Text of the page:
Dún Chaoin is the western most village in Ireland (the parish, which includes the Blasket Islands, is sometimes referred to as the next parish to America) and afforded us with a welcome opportunity to take a break from hiking the Dingle Way. compared with many of the towns on the outward portion of our hike, the town didn’t offer much in the way of conveniences; it was a good prelude for the next several days of hiking inland.
options for dinner when we arrived after a long and physically demanding (and breathtakingly beautiful) day of hiking we limited to: purchasing & cooking pasta in the hostel kitchen; hiking to the next town, some 30 minutes further along the road; or hoping the only pub in town still had makings for white-bread sandwiches. we opted for choice number three and stumbled down the hill to Kruger’s Bar, which was a nice change from the crowded and touristy a pubs in Dingle town. a younger woman was tending bar, chatting with a couple of regulars and a grandmotherly proprietor type, who contributed to the conversation exclusively in Gaelic. she may have even been on hand the evening in 1971 when the Campaign for the Revitalization of Ale (promoting real ale, real cider, and the traditional pub) was founded in the same room (now known as the Campaign for Real Ale, the largest single-issue consumer group in the UK).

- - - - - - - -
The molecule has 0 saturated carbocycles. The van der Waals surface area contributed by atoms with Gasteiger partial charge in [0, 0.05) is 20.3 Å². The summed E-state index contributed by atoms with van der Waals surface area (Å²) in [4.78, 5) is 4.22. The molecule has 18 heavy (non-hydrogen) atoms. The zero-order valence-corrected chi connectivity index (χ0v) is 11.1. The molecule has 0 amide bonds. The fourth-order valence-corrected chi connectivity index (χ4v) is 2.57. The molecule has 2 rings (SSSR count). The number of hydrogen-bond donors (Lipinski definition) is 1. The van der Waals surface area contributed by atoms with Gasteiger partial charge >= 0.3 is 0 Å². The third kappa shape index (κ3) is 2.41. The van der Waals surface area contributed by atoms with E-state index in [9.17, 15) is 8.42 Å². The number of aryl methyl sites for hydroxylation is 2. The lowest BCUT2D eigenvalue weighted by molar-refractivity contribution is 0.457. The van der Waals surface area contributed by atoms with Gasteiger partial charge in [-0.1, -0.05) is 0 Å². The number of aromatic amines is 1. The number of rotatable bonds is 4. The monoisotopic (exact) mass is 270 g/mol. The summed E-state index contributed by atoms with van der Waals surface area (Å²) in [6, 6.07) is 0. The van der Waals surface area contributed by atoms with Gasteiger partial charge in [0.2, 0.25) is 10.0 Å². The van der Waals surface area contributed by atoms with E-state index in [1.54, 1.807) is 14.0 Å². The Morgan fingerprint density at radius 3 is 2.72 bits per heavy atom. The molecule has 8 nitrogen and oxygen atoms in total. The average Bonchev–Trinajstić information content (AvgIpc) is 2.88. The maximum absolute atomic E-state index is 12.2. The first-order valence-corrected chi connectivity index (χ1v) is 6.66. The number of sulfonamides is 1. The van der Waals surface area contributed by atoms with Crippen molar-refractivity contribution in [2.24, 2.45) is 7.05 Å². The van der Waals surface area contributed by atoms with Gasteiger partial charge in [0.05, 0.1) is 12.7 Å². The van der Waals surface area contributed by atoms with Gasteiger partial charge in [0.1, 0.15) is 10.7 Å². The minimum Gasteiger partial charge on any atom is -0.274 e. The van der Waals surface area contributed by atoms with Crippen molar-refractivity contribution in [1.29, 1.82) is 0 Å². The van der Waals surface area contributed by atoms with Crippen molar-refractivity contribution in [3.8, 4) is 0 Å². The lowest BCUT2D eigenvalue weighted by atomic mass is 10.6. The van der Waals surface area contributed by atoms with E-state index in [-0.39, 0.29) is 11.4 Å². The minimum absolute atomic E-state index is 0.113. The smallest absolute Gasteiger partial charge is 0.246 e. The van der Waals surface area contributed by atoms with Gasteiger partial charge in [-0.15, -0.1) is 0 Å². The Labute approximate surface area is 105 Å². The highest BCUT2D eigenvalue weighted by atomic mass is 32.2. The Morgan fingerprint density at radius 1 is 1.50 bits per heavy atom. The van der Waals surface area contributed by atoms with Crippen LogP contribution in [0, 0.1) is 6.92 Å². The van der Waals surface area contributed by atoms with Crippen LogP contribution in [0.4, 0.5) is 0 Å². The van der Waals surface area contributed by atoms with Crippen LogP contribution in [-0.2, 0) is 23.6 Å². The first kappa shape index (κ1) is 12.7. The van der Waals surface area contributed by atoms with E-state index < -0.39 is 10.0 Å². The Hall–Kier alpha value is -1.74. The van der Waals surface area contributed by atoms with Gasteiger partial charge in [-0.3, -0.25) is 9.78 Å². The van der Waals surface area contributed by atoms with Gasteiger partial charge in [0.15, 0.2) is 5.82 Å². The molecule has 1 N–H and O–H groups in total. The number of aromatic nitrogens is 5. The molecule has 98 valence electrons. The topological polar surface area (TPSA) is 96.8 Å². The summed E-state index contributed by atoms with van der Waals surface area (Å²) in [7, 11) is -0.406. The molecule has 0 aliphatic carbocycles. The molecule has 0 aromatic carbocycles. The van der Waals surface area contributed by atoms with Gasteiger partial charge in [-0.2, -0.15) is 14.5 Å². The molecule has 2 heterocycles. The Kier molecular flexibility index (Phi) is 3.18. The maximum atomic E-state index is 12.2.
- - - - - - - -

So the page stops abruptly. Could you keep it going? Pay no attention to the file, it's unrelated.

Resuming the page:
we ordered our pints and white-bread sandwiches — ham & cheese for Andy, cheese & tomatoes for me — and settled down by a corner window with views of the water. not a lot of competition for seating (all those people who just drive around the Dingle Peninsula, me of several years ago included, don’t know what they’re missing). the grandmotherly woman got up and shuffled back into the kitchen to make our sandwiches which, frankly, were the the best white-bread sandwiches you could ever eat not just because we were hungry but because such a character prepared them for us.
while we waited, I considered the portraits tacked up along the walls — snaps from when film crews for “Ryan’s Daughter” and “Far & Away” visited Dunquin in the late 1960s and early 1990s, respectively. not much of a draw from them now, but certainly potent in their day. plan to watch both to see if anything looks familiar, or if it’s all been made into generic “Ireland” with a coastal flavor.